Hearts to God, Hands to work – the Shakers by Eleanor Kuhns

Although the Shakers are not front and center in The Devil’s Cold Dish, they are devils-coldnonetheless very important to the plot.

Lydia, my primary female protagonist, was once a Shaker and is therefore suspect in Rees’s hometown because of it. And when Rees and his family must flee for their lives, it is to the Shakers that they run to for refuge.

Who are the Shakers?

Most people now connect the Shakers with furniture but this group is so much more than that. They were probably one of the most successful communes ever: there is still an active Shaker village in Sabbathday Lake, Maine. Four living Shakers remain.

An offshoot of the Quakers (the name Shaker is derived from Shaking Quaker from their physically active form of worship), their official name is The United Society of Believers in Christ’s Second Appearing.  In a sense, the Shakers were the evangelical arm of the Quakers.

It was a woman, Mother Ann Lee, who provided most of the spiritual core of the faith and set the major tenets such a celibacy. She led a small band to the colonies in 1774 They made their way to upstate New York where they set up a colony called Niskyuna. Near Albany, many of what had been their fields now lie under the Albany Airport.

They were almost immediately objects of suspicion. They were celibate, pacifists, and believed in equality of the races and the sexes. In a time when a woman could not inherit from her deceased husband unless he specifically indicated her in his will, the Shaker Sisters had an equal voice in the running of their community. During the War for Independence, both the British and the Americans persecuted the Shakers, believing them to be spies and supporters of the other side. In 1783, when Ann Lee and some of her supporters made a missionary trip from Mount Lebanon, New York to Boston, they were harried all the way. Ann Lee was arrested and charged with blasphemy and would probably have been hanged as a witch or devil worshipper in an earlier time. But, in New York – and one hundred years later than the Salem witch trials – she was released and continued her journey.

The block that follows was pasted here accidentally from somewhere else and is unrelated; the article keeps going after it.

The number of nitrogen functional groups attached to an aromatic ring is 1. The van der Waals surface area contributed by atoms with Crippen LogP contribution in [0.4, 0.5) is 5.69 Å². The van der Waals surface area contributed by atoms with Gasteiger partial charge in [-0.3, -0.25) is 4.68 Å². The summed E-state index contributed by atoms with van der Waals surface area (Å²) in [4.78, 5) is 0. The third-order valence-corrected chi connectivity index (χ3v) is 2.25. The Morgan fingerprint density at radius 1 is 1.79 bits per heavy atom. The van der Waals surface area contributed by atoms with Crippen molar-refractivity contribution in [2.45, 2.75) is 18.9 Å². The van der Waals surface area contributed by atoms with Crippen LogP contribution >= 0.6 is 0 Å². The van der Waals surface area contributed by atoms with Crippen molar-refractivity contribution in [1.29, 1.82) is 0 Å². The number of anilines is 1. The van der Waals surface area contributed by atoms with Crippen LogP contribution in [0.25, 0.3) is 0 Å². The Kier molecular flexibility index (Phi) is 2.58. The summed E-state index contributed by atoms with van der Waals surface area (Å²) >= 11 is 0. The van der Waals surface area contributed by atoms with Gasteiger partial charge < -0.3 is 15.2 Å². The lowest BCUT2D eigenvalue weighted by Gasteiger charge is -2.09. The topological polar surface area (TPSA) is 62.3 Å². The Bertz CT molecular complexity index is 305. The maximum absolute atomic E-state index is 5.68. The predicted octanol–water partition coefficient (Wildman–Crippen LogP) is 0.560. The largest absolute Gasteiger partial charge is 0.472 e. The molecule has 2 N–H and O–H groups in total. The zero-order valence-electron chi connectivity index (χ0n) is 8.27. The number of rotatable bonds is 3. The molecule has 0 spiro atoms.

If they were celibate, how did they survive as a faith?

They accepted anyone who wished to sign the Covenant and join. This was a hard time with no safety net. Starvation was an ever-present threat. So many adults joined in the fall, knowing they would have food and a place to sleep all winter, and then left in the spring that the Shakers coined a special name for them: Winter Shakers.

The Shakers always attracted more women than men. There were few options available for a woman other than marriage at this time. If they did not or could not marry joining the Shakers gave them a place, a job, a family, and a purpose.